Lifting the Sun

Turns out Time Machine is not just for accidentally deleted files -- it works great for restoring a Mac from bare metal, too. Even over the network.

James Duncan Davidson's instructions for using theOSX Leopard install DVD to boot and restore from a Time Machine backup work great if you back up to aUSB or FireWire drive.

But I use Time Machine over the network, so my backup set wasn't available. Nedospasov had the secret for mounting the network backup share first.

Here's the whole process:

  1. Boot from the installer DVD. Choose "Options…" to get the Utilities menu

  2. Utilities > Disk Utility to partition the disk the way you like it

  3. Utilities > Restore System from Backup… If your Time Machine backup set appears, then restore away. While there's a button here to connect to a remote disk, that option wasn't clickable for me. So we'll have to mount our network volume manually.

  4. Utilities > Terminal Run this command to mount your backup volume manually (substitute your username, password, and so forth):

    mount -t afp afp://username:password@hostname/ShareName /Volumes
**Update:** On Snow Leopard, you may need to create the mountpoint first (thanks, Darren!):
    sudo mkdir /Volumes/Time\ Machine\ Backupsmount -t afp
    afp://username:password@hostname/ShareName /Volumes/Time\ Machine\ Backups
5. **Utilities > Restore System from Backup…** and you should now be able to choose your Time Machine backups. Wait for System Restore to do it's thing. Over my 100Mb network, it took about four and a half hours to restore 80G. WiFi would require even more patience. Once the restore is done, you'll be asked to reboot. And then, ta-da -- just about everything will be back just the way it was. A couple of exceptions: Mail will rebuild its cache the first time you start it. You'll have to re-authorize iTunes. And if you use Web Sharing, Apache won't start because its log directory isn't restored. To fix Web Sharing, recreate Apache's log directory. From Terminal, run this command:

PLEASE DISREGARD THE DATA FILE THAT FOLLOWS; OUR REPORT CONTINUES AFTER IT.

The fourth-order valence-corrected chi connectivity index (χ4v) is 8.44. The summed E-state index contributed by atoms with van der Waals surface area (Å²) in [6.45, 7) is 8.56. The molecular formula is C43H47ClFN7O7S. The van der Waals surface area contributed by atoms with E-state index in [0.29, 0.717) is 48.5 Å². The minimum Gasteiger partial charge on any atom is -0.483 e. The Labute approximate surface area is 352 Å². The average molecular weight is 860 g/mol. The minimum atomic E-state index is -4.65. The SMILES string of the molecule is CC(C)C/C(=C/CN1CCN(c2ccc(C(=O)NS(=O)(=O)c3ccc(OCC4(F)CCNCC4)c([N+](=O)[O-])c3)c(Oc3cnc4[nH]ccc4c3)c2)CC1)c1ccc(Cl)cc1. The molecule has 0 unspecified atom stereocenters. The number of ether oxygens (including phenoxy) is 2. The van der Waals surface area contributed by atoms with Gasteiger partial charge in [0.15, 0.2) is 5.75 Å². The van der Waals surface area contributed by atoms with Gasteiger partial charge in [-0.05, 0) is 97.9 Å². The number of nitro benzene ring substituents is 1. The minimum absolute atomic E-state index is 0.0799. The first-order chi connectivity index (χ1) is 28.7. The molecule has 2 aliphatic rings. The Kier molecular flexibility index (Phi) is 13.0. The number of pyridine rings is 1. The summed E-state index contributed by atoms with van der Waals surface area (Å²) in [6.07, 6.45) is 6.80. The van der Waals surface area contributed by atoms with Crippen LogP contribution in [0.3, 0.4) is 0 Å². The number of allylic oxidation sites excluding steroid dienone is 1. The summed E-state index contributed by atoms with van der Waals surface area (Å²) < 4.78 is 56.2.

sudo mkdir /private/var/log/apache2
And that's all. At least for OSX 10.5.3. While Time Machine does not give you a bootable external drive the way that a backup with SuperDuper! might, Time Machine support baked into the OSX install DVD makes this a great option. With Time Machine we get file versioning and disaster recovery. Way to go, Apple!

13569 views and 7 responses

  • May 4 2011, 3:12 PM
    Darren responded:

    I think your instructions are out of date for Snow Leopard.

    Only a small change, but this works:

    $ mkdir /Volumes/TimeMachine
    $ mount -t afp afp://user:password@afpserver.local/ShareName /Volumes/TimeMachine

    Quit Terminal, then enter the Time Machine Restore utility. The unsupported backup volume should then show up.



  • Jun 22 2011, 8:11 PM
    Eric Johnson responded:
    Thanks, Darren! I've updated the post accordingly.
  • Jul 18 2011, 1:40 AM
    vfdvd responded:
  • Mar 2 2012, 9:23 AM
    Glenn responded:
    Thank you!

    I was stuck here with my DroboFS not showing up in the list of restore points. This fixed it! On Lion you don't need to create the mount point first.

  • Mar 22 2012, 3:10 PM
    blazejpawlak responded:
    In my case I had to create the mount point manually and then additionally issue 'hdid /Volumes/myBackupVolume/myBackup.sparesbundle

    Only after that the backup showed up on the list.

  • Mar 23 2012, 1:28 PM
    briancellis (Twitter) responded:
    I followed Darren's instructions and was getting 1069 errors when attempting to mount the drobo fs. I found that using the ip address in place of afpserver.local did the trick with mountafp afp://username:password@ /Volumes/TimeMachine

    Good news is I'm back in business with 10.6. Thanks for the help!

  • <div class='responsetime'>Apr 25 2012, 2:47 PM
    esti responded:
I restored a MacBook Pro 13 using a Lion installer. I had to follow the steps blazejpawlak describes. Specifically:

mount -t afp aft://user:password:192.168.xx.xx/ShareName /Volumes/TimeMachine
hdid /Volumes/TimeMachine/myBackup.sparsebundle

Without the hdid step the volume didn't show in the list of volumes.

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